As soon as we left the hotel three village women started walking behind us – they follow you all the way to the first stop on your trek in order for you to buy something from them. It was a little frustrating to be followed all that way purely as part of a sales pitch but I have to admire them for the tough life they live. It can’t be any fun making a two-hour trek in the hope that the person you’re following will buy a £3 head-dress or cushion-cover at the end of it. They’re also pretty helpful at times – the lady following me was there the whole time making sure I knew the right path to take so I wouldn’t fall flat on my arse, which almost happened many times. I was completely shown up by her trekking ability – there was me, cackhandedly thumping through the mud whilst she gracefully hopped from spot to spot, in sandals, with a baby strapped to her back looking on with complete disinterest! The baby had hiccups for most of the trek, the sound of which only made the whole experience even more surreal…
We started off by walking through some farmland just next to the town but it was before we even got to the end of here that the going got pretty tough. The road was steep, and ridiculously slippery at times. We passed a little girl stood next to a tree, holding a big bamboo stick. Dze, our guide, told me that the girl wanted to sell me her stick for 5000VND – the equivalent of around 15p. I was only too happy to support her business enterprise and get myself a much needed trekking aid in the process!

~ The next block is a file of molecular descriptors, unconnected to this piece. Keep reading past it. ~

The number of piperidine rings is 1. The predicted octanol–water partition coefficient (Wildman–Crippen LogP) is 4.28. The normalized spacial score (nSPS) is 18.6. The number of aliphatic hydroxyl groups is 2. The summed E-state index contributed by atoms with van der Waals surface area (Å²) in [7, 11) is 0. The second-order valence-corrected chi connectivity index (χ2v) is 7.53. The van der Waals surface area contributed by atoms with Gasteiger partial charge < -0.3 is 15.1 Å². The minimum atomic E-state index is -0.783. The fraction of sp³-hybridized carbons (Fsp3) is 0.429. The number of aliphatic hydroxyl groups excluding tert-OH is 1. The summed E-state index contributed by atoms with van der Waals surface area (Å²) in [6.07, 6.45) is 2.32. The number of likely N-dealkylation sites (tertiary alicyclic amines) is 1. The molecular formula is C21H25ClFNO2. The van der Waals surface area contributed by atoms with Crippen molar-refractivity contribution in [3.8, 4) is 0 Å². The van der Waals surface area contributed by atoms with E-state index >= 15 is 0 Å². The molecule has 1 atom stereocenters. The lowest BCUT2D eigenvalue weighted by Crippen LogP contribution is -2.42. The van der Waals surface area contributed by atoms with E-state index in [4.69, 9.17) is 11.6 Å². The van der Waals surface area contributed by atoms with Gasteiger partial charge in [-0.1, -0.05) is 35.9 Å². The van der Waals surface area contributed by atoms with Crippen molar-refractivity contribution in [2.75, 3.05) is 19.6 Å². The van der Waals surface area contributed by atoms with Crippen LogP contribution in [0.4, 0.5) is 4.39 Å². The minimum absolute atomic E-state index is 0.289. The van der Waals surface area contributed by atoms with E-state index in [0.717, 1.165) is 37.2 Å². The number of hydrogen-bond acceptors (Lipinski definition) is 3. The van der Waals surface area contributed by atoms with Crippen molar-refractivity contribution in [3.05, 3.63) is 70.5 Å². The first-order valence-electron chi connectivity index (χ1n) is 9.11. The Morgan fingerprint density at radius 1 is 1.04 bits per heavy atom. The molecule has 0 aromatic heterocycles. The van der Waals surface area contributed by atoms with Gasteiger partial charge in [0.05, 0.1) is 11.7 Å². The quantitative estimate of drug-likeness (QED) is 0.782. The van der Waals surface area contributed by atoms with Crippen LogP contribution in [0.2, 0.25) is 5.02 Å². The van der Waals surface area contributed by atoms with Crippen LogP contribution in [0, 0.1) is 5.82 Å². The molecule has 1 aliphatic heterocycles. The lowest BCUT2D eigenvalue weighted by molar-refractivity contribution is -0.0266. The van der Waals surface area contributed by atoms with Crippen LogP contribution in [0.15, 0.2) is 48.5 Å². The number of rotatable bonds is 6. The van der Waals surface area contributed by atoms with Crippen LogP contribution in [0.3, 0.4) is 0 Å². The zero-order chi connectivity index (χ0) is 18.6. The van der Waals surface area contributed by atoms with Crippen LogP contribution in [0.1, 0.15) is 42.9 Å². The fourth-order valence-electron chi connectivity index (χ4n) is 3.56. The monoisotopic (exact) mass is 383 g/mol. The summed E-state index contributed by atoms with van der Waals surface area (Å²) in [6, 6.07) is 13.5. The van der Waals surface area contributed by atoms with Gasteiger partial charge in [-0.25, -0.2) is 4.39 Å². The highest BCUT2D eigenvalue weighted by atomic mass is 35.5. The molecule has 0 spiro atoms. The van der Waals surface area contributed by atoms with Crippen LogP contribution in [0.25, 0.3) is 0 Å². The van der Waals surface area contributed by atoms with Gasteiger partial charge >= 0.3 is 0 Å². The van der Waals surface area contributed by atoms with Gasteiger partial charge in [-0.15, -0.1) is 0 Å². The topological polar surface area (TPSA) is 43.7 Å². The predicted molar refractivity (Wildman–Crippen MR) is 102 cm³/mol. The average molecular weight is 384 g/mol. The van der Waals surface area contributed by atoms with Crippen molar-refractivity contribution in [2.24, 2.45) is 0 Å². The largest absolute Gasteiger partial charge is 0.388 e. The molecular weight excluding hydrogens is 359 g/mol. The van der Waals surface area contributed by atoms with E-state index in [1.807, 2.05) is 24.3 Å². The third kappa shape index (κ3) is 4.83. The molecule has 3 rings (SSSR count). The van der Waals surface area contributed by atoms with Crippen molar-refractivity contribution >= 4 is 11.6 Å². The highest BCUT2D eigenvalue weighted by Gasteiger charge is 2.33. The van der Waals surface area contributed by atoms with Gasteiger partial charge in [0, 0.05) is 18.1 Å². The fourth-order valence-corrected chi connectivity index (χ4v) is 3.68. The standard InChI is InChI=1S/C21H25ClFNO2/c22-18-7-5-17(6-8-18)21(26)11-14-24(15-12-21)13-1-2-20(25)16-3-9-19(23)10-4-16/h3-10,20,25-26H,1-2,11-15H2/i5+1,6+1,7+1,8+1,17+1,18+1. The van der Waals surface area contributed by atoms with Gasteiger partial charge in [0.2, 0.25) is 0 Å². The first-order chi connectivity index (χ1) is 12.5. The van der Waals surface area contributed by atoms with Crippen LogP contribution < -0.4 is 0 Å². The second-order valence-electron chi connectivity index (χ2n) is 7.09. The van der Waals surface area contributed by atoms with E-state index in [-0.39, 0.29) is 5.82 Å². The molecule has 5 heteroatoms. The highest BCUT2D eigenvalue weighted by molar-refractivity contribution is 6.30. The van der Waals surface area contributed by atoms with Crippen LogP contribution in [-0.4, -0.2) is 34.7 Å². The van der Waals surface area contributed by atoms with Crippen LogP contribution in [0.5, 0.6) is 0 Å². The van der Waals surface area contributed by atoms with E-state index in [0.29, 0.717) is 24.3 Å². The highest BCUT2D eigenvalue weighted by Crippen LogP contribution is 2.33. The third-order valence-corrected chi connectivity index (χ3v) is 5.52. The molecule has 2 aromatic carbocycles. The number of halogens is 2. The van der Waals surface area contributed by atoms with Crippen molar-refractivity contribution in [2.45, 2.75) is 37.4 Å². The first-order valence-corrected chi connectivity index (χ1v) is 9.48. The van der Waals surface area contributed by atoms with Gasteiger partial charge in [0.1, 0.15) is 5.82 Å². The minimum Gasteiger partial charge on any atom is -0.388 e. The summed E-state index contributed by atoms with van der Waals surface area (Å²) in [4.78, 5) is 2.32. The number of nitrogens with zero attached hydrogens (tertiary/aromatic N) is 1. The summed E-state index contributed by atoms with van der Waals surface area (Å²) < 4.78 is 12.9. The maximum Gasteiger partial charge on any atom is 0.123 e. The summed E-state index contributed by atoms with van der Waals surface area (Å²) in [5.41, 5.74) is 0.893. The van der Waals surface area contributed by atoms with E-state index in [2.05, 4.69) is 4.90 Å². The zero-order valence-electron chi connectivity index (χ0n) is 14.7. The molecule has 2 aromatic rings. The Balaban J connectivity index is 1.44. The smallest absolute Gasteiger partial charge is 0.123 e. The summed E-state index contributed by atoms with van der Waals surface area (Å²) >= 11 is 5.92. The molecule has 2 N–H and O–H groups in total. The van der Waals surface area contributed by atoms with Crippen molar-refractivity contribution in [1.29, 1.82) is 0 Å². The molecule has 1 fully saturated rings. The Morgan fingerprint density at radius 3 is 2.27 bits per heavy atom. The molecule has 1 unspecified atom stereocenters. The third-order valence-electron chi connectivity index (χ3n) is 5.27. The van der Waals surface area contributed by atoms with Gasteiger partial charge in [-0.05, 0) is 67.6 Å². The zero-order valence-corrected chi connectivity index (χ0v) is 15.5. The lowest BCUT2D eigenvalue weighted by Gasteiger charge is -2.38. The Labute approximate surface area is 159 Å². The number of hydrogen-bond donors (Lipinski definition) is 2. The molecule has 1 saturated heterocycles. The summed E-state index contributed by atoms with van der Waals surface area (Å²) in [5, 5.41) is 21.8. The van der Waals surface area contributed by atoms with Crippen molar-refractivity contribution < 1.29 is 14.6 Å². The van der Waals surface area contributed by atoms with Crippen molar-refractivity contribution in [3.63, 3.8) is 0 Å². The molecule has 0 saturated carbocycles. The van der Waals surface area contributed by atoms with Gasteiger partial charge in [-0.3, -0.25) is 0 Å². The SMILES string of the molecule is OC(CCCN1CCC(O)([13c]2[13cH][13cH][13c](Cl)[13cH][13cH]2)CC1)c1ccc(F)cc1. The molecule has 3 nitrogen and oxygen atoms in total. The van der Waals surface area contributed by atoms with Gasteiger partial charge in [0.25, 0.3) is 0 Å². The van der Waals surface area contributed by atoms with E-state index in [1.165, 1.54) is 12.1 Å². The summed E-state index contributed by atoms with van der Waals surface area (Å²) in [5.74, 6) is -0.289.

Soon after we left the local farming fields the air filled with a very distinctive aroma. Dze pointed down to a field of hemp, explaining how the villagers grew the plants here and used them to make a lot of their clothes and other goods to sell to travellers. She assured us that they didn’t use it for any “other” purposes and furthermore, that the police weren’t in the least bit interested about the free growing of the stuff.
Thankfully soon after the road became much easier to climb and navigate, and although still wet and a bit slippery, I was able to continue with little fear of flying down a mountain side. As we were walking Dze told us how the children in the villages all get to go to school nowadays, but that when she was growing up there weren’t any yet, and so she’d never learned to read or write. She also explained how there had only been electricity in her village for around a year, and that since before that time there was no means for her to have a phone, she used to walk down to our hotel every single morning, just to see whether or not they needed her that day!